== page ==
The glossy advert requires a double take. A man in his later years sits on the back seat of a black limousine, the Berlin wall in the background and a patterned travelling bag on the seat beside him. In itself, not a striking image – but the man is Mikhail Gorbachev, 76, former head of state of the Soviet Union. The travelling bag is by Louis Vuitton, the photo a part of an advertising campaign for the French designer label. The impact of the image changes immediately and raises an important question: Do politicians and advertising go together?
(Photo: Annie Leibovitz/ LVMH)
This is not the first time that the father of perestroika has appeared in an advertising campaign. In 1997, together with his granddaughter, he shot a television commercial for Pizza Hut and made one million dollars, which he donated to the library run by his foundation. In 2000, he also extolled the virtues of the new ÖBB (Austrian rail) transport network.
Conservative German daily Frankfurter Allgemeine Zeitung (FAZ) also caused an uproar last October in depicting Ursula von der Leyen, the Federal Minister for Family Affairs, in the middle of a hoard of white rabbits with the slogan Dahinter steckt immer ein kluger Kopf ('There’s a mastermind behind FAZ'), an allusion to the country's problem with the birth rate.
It may, at first, seem morally ambiguous for politicians to advertise consumer products. However, Dr. Marcus Maurer, publicist for Johannes Gutenberg University in Mainz, remarks dryly that Gorbachev had long since retired from politics, and that, as a highbrow daily newspaper, the FAZ is, in a general sense, involved in politics. Therefore, is the commercial marketing of politicians merely a minor phenomenon? Aside from advertising projects based on caricatures and some involving the media, politicians generally do not get involved in anything that could be classed as advertising.
Conversely, there has been a boom in advertising campaigns using the faces of politicians without their knowledge. Wolfgang Schüssel (chancellor of Austria between 2000 and 2007) apparently posed for MacDonalds in the Austrian national colours – slogan: Österreich isst Weltmeister ('Austria eats world champions'), whilst French politicians François Bayrou, Nicolas Sarkozy, Ségolène Royal and Jack Lang appear in an advert for the French radio station Europe1, looking radiant in fashionable clothes. Last year, the 'No2ID' campaign against the introduction of ID cards in Great Britain used an image of Tony Blair, the former prime minister, with a barcode stamped on the middle of his upper lip, reminiscent of the 'two-finger' moustache sported by Adolf Hitler.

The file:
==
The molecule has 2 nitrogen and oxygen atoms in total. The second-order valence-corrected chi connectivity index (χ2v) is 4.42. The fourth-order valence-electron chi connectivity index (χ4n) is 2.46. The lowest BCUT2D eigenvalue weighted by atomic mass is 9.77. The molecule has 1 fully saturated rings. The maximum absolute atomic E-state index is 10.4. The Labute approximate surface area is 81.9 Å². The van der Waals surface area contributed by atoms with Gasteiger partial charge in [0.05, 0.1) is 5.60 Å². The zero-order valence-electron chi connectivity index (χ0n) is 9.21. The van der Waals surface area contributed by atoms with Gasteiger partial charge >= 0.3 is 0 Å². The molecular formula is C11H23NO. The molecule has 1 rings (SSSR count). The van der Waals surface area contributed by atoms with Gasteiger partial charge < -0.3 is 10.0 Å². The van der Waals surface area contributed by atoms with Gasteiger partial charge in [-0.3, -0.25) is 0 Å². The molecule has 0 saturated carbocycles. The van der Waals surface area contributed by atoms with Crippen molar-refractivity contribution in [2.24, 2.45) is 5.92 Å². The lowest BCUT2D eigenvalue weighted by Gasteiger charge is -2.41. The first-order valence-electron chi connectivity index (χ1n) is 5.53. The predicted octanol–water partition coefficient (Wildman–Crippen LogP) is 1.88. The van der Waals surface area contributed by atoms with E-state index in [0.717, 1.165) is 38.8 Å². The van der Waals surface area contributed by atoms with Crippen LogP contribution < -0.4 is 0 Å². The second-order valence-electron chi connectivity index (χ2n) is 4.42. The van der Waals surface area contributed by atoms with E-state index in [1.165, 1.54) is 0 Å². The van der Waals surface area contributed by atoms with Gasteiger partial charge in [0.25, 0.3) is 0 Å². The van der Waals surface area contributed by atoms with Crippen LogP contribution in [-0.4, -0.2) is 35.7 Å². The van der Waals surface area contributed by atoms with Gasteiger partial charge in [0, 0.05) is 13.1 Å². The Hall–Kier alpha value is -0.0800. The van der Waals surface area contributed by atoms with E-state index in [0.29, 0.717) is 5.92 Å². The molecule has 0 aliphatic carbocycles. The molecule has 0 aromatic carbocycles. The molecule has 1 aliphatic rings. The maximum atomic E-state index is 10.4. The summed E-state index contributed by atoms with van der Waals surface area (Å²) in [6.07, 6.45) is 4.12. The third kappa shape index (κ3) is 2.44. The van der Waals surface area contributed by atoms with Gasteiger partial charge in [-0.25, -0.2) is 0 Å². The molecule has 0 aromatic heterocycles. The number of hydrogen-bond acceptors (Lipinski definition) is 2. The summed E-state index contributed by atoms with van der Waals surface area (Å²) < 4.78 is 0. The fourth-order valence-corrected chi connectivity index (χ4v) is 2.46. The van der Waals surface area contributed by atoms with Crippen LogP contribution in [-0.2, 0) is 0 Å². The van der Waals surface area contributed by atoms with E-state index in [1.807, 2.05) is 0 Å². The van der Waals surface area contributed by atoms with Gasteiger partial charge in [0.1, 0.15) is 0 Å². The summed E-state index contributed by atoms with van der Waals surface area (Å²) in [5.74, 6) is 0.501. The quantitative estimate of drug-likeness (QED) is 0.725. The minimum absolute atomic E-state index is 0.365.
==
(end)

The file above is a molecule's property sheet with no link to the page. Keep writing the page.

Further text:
One thing is clear: Europe’s politicians were not drawn into this marketing situation of their own free will. The usually serious depiction of politicians in the media has been turned completely on its head by the advertising world: sarcasm, caricatures and falsification are the key words of the industry. By irritating the viewer, the advert immediately gets what it wants: attention.
From a legal standpoint, this involuntary advertising is a grey area. Whether a politician resists the use of their image mainly depends on whether they can use it to their own advantage and, if so, to what extent. However, if a court case ensues, the general personal rights of the politician involved will be pitted against the basic right to freedom of expression.
Angela Merkel, who has wrangled with her conservative public image for a long time, didn't officially react to the way her image was used in an advert by car rental company Sixt, where she becomes a cabriolet driver with her thoroughly 'windswept' hair standing on end. In contrast, Joschka Fischer, the former foreign secretary, insisted on his personal rights and sued the Springer publishing house in 2006. His image was manipulated as a baby face in the 'Big News. Small Size' campaign to promote the compact version of the newspaper Die Welt. The Federal Court of Justice awarded him 200, 000 euros.
Politicians in advertising – risky affair
Even though politicians still go before the courts, the division between politics and advertising has long been blurred. Voters want a competent and trustworthy representative who comes across as humane and likeable. To master this balancing act, politicians often choose to cross over into advertising if it means winning more votes for their party.
In the meantime, appearances on talk shows and entertainment programmes have become an integral part of everyday political life. During an election, voters look for ways to identify with the candidates and politicians try to offer them something by divulging personal matters on a public stage.
Politicians use the consumer world as a means of communication, therefore it is only logical that the consumer world uses politics for its own ends. Perhaps New York Times Magazine really did have a point when it forthrightly stated that the Louis Vuitton advert featuring Gorbachev contained a 'hidden message with a sinister meaning': a journalist writing for the magazine recently enlarged the picture of the luxury bag and the magazine inside it and claimed to have found a dispatch from the former Russian president about the death of Alexander Litvinenko in the encrypted words.
In-text photos: Ursula von der Leyen hides behind German newspaper FAZ (F.A.Z./ Agentur Scholz & Friends), photoshopping Angela Merkel (Sixt), slogan 'ID-Cards have worked well in Europe before' (no2id)